The below provides suggestions for the type of stimuli that might prompt you to review an area of prescribing.
- As a sessional GP I do not have access to personalised prescribing data, so have kept a list of the last 50 prescriptions for antibiotics / analgesics that I have issued. This indicates that I need to review this area.
- I do not have access to personalised prescribing data, so have surveyed the use of analgesics / antibiotics within my organisation.
Prescribing Information System for Scotland (PRISMS)
- My PRISMS suggests that my prescribing differs from the average GP in cost / cost per patient / number of prescriptions in prescribing in one or more BNF sections.
- My prescribing adviser has produced a report that suggests myself/ my practice is deviating from average prescribing in this field.
- I have audited the management of condition X in my practice or organisation, and found that prescribing in this area could be improved.
Significant Event Analysis
- An event occurred which highlighted the fact that prescribing in condition Y could be improved.
- A new guideline has been published which suggests that prescribing in area Z needs to be reviewed.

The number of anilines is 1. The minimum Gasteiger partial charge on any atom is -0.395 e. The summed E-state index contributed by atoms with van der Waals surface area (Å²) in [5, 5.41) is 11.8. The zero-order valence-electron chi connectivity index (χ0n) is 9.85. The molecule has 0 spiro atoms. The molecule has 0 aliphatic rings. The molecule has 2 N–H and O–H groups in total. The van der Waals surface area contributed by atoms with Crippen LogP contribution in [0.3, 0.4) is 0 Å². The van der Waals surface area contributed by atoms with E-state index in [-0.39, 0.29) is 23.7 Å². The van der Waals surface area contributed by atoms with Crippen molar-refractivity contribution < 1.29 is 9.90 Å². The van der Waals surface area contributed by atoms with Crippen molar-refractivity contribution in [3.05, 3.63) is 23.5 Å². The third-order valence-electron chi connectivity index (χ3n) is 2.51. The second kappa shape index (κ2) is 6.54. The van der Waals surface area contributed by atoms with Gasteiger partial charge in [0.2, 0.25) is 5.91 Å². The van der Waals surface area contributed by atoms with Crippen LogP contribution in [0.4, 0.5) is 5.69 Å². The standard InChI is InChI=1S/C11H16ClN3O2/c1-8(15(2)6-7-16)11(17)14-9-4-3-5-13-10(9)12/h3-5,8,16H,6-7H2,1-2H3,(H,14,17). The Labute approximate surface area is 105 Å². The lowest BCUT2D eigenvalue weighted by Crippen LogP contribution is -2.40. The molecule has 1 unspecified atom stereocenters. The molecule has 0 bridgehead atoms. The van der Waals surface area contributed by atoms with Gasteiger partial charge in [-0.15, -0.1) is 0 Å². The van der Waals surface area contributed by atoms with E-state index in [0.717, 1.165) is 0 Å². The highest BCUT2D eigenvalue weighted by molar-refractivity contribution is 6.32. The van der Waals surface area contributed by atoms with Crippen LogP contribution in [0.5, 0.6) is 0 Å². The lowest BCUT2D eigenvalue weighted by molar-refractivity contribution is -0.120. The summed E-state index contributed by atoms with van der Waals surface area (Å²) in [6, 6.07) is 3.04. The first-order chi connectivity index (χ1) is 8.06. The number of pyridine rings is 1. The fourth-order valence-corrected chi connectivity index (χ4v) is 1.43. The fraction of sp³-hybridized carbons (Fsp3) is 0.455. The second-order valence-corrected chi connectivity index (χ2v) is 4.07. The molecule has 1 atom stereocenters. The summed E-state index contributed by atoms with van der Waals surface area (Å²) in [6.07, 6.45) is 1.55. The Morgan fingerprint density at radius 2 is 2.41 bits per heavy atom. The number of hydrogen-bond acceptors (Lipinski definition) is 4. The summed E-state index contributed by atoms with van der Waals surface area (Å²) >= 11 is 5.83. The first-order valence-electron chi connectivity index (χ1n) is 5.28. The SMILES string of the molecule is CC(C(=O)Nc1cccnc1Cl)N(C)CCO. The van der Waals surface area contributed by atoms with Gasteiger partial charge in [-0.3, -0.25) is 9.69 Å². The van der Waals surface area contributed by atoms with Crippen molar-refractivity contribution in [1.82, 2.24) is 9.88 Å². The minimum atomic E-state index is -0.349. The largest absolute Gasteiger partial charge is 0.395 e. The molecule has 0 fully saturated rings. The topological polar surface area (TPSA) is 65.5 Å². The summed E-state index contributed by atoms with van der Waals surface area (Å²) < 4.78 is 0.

- An MHRA report arrived which suggests that prescribing in area Y needs to be reviewed.
- Unusual Request - I received a letter asking me to prescribe a drug which is not recommended in our formulary / is unlicensed in this indication.
It is entirely appropriate in some circumstances to use organisational data rather than personal data as evidence for the value of a prescribing review, for instance practice data, regional data, out-of-hours service information. However, some individual impact needs to be demonstrated, although this impact need not be solely personal. For instance, a survey of out-of-hours antibiotic prescribing might suggest a need that the organisation develops a policy in this area, the development of which you lead, or contribute to.
This page was last updated on: 15/05/2015